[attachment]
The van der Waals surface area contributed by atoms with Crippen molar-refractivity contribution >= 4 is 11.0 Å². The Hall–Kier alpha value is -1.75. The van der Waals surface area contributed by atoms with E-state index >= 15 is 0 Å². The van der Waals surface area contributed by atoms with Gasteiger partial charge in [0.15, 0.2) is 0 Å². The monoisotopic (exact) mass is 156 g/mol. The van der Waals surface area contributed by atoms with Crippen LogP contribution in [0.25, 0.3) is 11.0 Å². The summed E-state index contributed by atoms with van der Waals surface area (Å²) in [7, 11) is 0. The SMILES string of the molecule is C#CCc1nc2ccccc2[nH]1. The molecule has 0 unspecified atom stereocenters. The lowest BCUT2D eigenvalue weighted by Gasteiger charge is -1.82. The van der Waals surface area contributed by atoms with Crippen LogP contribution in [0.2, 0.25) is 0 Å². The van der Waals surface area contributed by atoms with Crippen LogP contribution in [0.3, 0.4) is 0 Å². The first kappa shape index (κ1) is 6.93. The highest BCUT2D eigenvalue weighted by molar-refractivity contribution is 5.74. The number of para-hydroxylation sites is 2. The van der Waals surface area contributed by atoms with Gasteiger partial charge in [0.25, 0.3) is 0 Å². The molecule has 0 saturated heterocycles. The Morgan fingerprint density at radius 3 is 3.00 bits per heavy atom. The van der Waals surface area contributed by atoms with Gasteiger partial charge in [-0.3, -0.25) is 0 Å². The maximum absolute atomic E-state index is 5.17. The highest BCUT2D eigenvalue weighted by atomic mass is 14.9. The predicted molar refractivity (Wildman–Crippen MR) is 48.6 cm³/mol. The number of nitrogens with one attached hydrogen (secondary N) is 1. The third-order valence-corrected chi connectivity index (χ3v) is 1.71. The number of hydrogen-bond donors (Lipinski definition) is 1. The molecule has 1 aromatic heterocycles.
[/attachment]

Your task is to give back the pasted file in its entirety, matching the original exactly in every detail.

The van der Waals surface area contributed by atoms with Crippen molar-refractivity contribution >= 4 is 11.0 Å². The Hall–Kier alpha value is -1.75. The van der Waals surface area contributed by atoms with E-state index >= 15 is 0 Å². The van der Waals surface area contributed by atoms with Gasteiger partial charge in [0.15, 0.2) is 0 Å². The monoisotopic (exact) mass is 156 g/mol. The van der Waals surface area contributed by atoms with Crippen LogP contribution in [0.25, 0.3) is 11.0 Å². The summed E-state index contributed by atoms with van der Waals surface area (Å²) in [7, 11) is 0. The SMILES string of the molecule is C#CCc1nc2ccccc2[nH]1. The molecule has 0 unspecified atom stereocenters. The lowest BCUT2D eigenvalue weighted by Gasteiger charge is -1.82. The van der Waals surface area contributed by atoms with Crippen LogP contribution in [0.2, 0.25) is 0 Å². The van der Waals surface area contributed by atoms with Crippen LogP contribution in [0.3, 0.4) is 0 Å². The first kappa shape index (κ1) is 6.93. The highest BCUT2D eigenvalue weighted by molar-refractivity contribution is 5.74. The number of para-hydroxylation sites is 2. The van der Waals surface area contributed by atoms with Gasteiger partial charge in [0.25, 0.3) is 0 Å². The molecule has 0 saturated heterocycles. The Morgan fingerprint density at radius 3 is 3.00 bits per heavy atom. The van der Waals surface area contributed by atoms with Gasteiger partial charge in [-0.3, -0.25) is 0 Å². The maximum absolute atomic E-state index is 5.17. The highest BCUT2D eigenvalue weighted by atomic mass is 14.9. The predicted molar refractivity (Wildman–Crippen MR) is 48.6 cm³/mol. The number of nitrogens with one attached hydrogen (secondary N) is 1. The third-order valence-corrected chi connectivity index (χ3v) is 1.71. The number of hydrogen-bond donors (Lipinski definition) is 1. The molecule has 1 aromatic heterocycles.